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We documented three different hitters with the 2019 Louisville Slugger XENO. Each player hit no less than 80 pitches. Objective metrics like exit speed and ball flight distance were documented.
We also paid attention to hand vibration and overall feel. After also reading every review online we could find, we write this 2019 Slugger XENO review. In short, we think the XENO the best fastpitch bat on for 2019.
We found, without surprise, the XENO one of the favorite 2019 fastpitch bats. Players loved the sound of the bat. The stiffness in the handle was noticeable—especially compared to the LXT—and was preferred by stronger hitters. Exit speed numbers across the board looked great compared to other bats. We expect that with stiffer bats—where more power transfers to the ball.
The only structural change to the 2019 XENO, when compared to the 2018 version, stems from a lighter end cap. This new, light, end cap apparently allows for more integrity and length in the sweet spot of the 2019 XENO. Our testing was unable to prove this claim one way or the other. The 2019 version feels and swings like a great bat. So does the 2018 version.
Assuming you can find the 2018 version in your size (these do eventually sell out) we think you’ll be rather happy with the bat. Most who bought the 2018 bat were over the moon about it. But, no doubt, the 2019 will get as rave reviews as the 2018 version did. It is, save the end cap, the same bat in terms of the S1ID Barrel and IST connection piece.
We spent over 3 hours in our cage comparing the 2017 Louisville Slugger Xeno PLUS Fastpitch softball bat (Ebay, Amazon) to other similar designs in the market. While the 2017 models of performance fastpitch bats are still rolling out we are confident the 2017 Xeno Plus Fastpitch sits among the best in this year's class.
Some would argue there is nothing that compares to the XENO. Fair enough.
But, if we were to suggest something else to look at if the XENO is up your alley, then how about the Mizuno Carbon 2? This is a two piece composite (like the XENO) with a stiffer connection (like the XENO) with a huge barrel (like the XENO) and a nearly identical swing weight to the XENO (at least in the 32/22 that we measured). It also has the same, brand new, price point.
Of course the Mizuno Carbon 2 lacks the long and impressive pedigree as the XENO. This is most apparent in looking for more user feedback from a 2018 version—which the Mizuno Carbon 2 has none. The XENO, on the other hand, has been a fan favorite since they invented fastpitch.
We hit with the 2019 LXT from Slugger nearly 800 times before writing this review. During that time, we documented exit speeds, barrel sizes and the swing weight of the bat.Price Check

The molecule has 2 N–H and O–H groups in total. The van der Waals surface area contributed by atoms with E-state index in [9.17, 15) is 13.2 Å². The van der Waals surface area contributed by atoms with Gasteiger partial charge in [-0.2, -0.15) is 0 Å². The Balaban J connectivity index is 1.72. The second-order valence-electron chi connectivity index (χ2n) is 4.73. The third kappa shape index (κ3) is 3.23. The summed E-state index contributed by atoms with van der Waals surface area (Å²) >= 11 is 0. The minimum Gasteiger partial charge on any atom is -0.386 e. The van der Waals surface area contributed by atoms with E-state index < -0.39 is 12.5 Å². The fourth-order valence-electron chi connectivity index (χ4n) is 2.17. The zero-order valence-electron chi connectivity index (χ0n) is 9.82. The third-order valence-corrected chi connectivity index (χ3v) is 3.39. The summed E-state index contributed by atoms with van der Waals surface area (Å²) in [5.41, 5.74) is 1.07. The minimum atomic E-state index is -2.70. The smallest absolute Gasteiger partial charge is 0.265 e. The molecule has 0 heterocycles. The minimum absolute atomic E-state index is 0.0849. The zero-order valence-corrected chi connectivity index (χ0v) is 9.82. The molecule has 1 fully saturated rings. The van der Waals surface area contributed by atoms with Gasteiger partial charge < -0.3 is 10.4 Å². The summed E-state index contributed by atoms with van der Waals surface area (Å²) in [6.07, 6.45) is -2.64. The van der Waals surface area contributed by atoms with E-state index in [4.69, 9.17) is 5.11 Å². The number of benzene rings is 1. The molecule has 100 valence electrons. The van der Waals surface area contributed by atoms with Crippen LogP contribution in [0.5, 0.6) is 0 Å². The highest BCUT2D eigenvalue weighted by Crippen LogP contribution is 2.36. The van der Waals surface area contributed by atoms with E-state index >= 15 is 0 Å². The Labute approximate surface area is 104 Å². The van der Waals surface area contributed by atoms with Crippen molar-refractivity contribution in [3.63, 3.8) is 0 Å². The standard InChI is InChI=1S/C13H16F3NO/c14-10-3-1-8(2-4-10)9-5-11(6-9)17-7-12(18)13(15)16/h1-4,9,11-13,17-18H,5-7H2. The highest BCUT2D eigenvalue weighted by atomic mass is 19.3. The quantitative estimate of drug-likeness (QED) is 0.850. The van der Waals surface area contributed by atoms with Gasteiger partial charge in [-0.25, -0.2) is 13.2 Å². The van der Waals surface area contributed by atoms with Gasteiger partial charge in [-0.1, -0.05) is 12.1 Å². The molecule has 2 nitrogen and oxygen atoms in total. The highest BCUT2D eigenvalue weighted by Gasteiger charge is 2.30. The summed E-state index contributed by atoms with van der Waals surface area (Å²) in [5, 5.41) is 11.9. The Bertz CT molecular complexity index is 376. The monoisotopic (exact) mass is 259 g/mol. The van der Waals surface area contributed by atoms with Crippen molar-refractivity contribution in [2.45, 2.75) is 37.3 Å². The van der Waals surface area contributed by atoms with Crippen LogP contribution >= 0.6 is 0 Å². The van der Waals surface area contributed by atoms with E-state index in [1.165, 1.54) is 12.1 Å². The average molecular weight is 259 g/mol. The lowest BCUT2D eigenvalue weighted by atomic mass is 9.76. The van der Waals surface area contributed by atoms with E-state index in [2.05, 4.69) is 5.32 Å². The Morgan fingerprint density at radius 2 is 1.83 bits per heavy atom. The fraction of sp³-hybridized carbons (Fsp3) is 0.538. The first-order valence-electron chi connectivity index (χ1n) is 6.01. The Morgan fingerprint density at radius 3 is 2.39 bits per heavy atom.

After several hours in the cage and consuming copious research on player feedback for the 2017 Rawlings Quatro Fastpitch bat, we present our review.Price Check
For 2020, DeMarini has released the Prism out of its D-Labs and into the broader market. They also added a drop 11 to its very popular drop 10 status. For the drop 10, it is the same bat as the 2019 version. For 2019 it had a limited release. No matter what you call it, the Prism is the same double barreled light swing with a massive sweet spot, fantastic feel and a balanced swing. See DeMarini’s D-Labs where the Prism was born. In its original release, due to unexpected demand, the Prism was hard to find in stock. These days its pretty available at just about every major, serious outlet.Price Check
As we mention above, the major change in this year’s XENO is a new, lighter, end cap. This weight savings allows Slugger to improve sweet spot length and barrel durability (their claim, not ours).
Otherwise, expect the same great feel and construction that has made the XENO as famous as it is. That is, the S1ID Barrel is back as well as the IST connection piece.
The swing weight of the 2019 XENO runs 4% heavier than the average 32/22 fastpitch bat in 2019. This is still lighter than some of the real high MOI bats like the PXT and Ghost Double Barrel. But, the heavier swing weight in the XENO is noticable and those who like lighter swinging bats need either look elsewhere or size down an inch (or drop).
Traditionally, the XENO line is for more advanced players who like want as much power transfer to the ball as possible but still prefer the two piece composite design. The 2019 version should be no different. Stronger players, or those who like a real stiff feel at contact, will gravitate to the XENO.
A lot of the 2019 literature for the XENO talks about a new ultra light X-Cap for the end cap. But, we see this on the 2018 version as well. Not sure if this is a misprint or misunderstanding. But, we don’t think the end cap is new.
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